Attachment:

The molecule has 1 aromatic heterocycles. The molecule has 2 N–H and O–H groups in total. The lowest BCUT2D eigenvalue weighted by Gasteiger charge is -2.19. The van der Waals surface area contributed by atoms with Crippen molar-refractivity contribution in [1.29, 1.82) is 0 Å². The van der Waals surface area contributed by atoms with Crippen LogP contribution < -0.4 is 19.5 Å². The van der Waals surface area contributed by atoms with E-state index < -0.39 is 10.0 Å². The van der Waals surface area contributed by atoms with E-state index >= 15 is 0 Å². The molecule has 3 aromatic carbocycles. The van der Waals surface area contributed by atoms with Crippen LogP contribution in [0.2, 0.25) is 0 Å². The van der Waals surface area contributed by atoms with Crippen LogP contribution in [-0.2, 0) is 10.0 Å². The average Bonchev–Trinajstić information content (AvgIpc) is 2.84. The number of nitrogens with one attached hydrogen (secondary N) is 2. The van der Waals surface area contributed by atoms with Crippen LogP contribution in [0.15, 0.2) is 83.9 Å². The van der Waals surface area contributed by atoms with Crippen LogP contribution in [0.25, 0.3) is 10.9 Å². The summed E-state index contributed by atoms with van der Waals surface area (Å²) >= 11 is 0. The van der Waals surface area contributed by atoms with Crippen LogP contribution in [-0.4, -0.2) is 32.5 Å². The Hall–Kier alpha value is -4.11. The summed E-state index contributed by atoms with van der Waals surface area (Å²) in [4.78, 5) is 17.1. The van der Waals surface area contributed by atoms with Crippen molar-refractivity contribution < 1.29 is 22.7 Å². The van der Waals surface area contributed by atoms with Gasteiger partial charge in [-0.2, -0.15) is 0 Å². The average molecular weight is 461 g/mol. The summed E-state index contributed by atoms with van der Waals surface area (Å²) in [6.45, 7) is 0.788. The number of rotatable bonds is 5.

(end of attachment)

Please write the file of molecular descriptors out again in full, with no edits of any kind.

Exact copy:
The molecule has 1 aromatic heterocycles. The molecule has 2 N–H and O–H groups in total. The lowest BCUT2D eigenvalue weighted by Gasteiger charge is -2.19. The van der Waals surface area contributed by atoms with Crippen molar-refractivity contribution in [1.29, 1.82) is 0 Å². The van der Waals surface area contributed by atoms with Crippen LogP contribution < -0.4 is 19.5 Å². The van der Waals surface area contributed by atoms with E-state index < -0.39 is 10.0 Å². The van der Waals surface area contributed by atoms with E-state index >= 15 is 0 Å². The molecule has 3 aromatic carbocycles. The van der Waals surface area contributed by atoms with Crippen LogP contribution in [0.2, 0.25) is 0 Å². The van der Waals surface area contributed by atoms with Crippen LogP contribution in [-0.2, 0) is 10.0 Å². The average Bonchev–Trinajstić information content (AvgIpc) is 2.84. The number of nitrogens with one attached hydrogen (secondary N) is 2. The van der Waals surface area contributed by atoms with Crippen LogP contribution in [0.15, 0.2) is 83.9 Å². The van der Waals surface area contributed by atoms with Crippen LogP contribution in [0.25, 0.3) is 10.9 Å². The summed E-state index contributed by atoms with van der Waals surface area (Å²) >= 11 is 0. The van der Waals surface area contributed by atoms with Crippen LogP contribution in [-0.4, -0.2) is 32.5 Å². The Hall–Kier alpha value is -4.11. The summed E-state index contributed by atoms with van der Waals surface area (Å²) in [4.78, 5) is 17.1. The van der Waals surface area contributed by atoms with Crippen molar-refractivity contribution < 1.29 is 22.7 Å². The van der Waals surface area contributed by atoms with Gasteiger partial charge in [-0.2, -0.15) is 0 Å². The average molecular weight is 461 g/mol. The summed E-state index contributed by atoms with van der Waals surface area (Å²) in [6.45, 7) is 0.788. The number of rotatable bonds is 5.